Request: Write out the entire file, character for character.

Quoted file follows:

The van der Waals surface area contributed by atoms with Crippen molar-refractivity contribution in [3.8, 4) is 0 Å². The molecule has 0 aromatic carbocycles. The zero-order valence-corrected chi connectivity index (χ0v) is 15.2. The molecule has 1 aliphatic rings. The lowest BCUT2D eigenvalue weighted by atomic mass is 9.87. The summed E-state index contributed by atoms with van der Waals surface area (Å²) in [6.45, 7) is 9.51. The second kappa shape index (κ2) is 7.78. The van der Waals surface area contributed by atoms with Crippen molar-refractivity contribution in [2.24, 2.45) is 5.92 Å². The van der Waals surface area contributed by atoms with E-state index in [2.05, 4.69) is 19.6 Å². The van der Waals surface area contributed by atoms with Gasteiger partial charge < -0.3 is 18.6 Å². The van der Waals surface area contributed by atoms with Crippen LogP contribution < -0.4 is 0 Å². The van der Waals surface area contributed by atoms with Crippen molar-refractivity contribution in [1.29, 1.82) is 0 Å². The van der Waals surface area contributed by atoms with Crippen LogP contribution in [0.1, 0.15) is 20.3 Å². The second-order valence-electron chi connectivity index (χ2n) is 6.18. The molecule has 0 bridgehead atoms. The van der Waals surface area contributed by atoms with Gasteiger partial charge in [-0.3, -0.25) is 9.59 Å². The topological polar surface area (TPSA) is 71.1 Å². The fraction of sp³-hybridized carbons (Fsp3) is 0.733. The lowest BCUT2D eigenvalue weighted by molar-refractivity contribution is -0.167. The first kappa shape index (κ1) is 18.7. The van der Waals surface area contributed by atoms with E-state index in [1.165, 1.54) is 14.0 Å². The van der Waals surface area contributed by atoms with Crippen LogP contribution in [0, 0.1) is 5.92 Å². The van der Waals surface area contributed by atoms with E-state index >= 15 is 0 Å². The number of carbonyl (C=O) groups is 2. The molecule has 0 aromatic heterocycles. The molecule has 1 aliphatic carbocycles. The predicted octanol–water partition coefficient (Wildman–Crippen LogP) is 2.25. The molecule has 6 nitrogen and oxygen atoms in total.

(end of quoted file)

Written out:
The van der Waals surface area contributed by atoms with Crippen molar-refractivity contribution in [3.8, 4) is 0 Å². The molecule has 0 aromatic carbocycles. The zero-order valence-corrected chi connectivity index (χ0v) is 15.2. The molecule has 1 aliphatic rings. The lowest BCUT2D eigenvalue weighted by atomic mass is 9.87. The summed E-state index contributed by atoms with van der Waals surface area (Å²) in [6.45, 7) is 9.51. The second kappa shape index (κ2) is 7.78. The van der Waals surface area contributed by atoms with Crippen molar-refractivity contribution in [2.24, 2.45) is 5.92 Å². The van der Waals surface area contributed by atoms with E-state index in [2.05, 4.69) is 19.6 Å². The van der Waals surface area contributed by atoms with Gasteiger partial charge < -0.3 is 18.6 Å². The van der Waals surface area contributed by atoms with Crippen LogP contribution < -0.4 is 0 Å². The van der Waals surface area contributed by atoms with Crippen molar-refractivity contribution in [1.29, 1.82) is 0 Å². The van der Waals surface area contributed by atoms with Crippen LogP contribution in [0.1, 0.15) is 20.3 Å². The second-order valence-electron chi connectivity index (χ2n) is 6.18. The molecule has 0 bridgehead atoms. The van der Waals surface area contributed by atoms with Gasteiger partial charge in [-0.3, -0.25) is 9.59 Å². The topological polar surface area (TPSA) is 71.1 Å². The fraction of sp³-hybridized carbons (Fsp3) is 0.733. The lowest BCUT2D eigenvalue weighted by molar-refractivity contribution is -0.167. The first kappa shape index (κ1) is 18.7. The van der Waals surface area contributed by atoms with E-state index in [1.165, 1.54) is 14.0 Å². The van der Waals surface area contributed by atoms with Crippen LogP contribution in [0, 0.1) is 5.92 Å². The van der Waals surface area contributed by atoms with E-state index >= 15 is 0 Å². The number of carbonyl (C=O) groups is 2. The molecule has 0 aromatic heterocycles. The molecule has 1 aliphatic carbocycles. The predicted octanol–water partition coefficient (Wildman–Crippen LogP) is 2.25. The molecule has 6 nitrogen and oxygen atoms in total.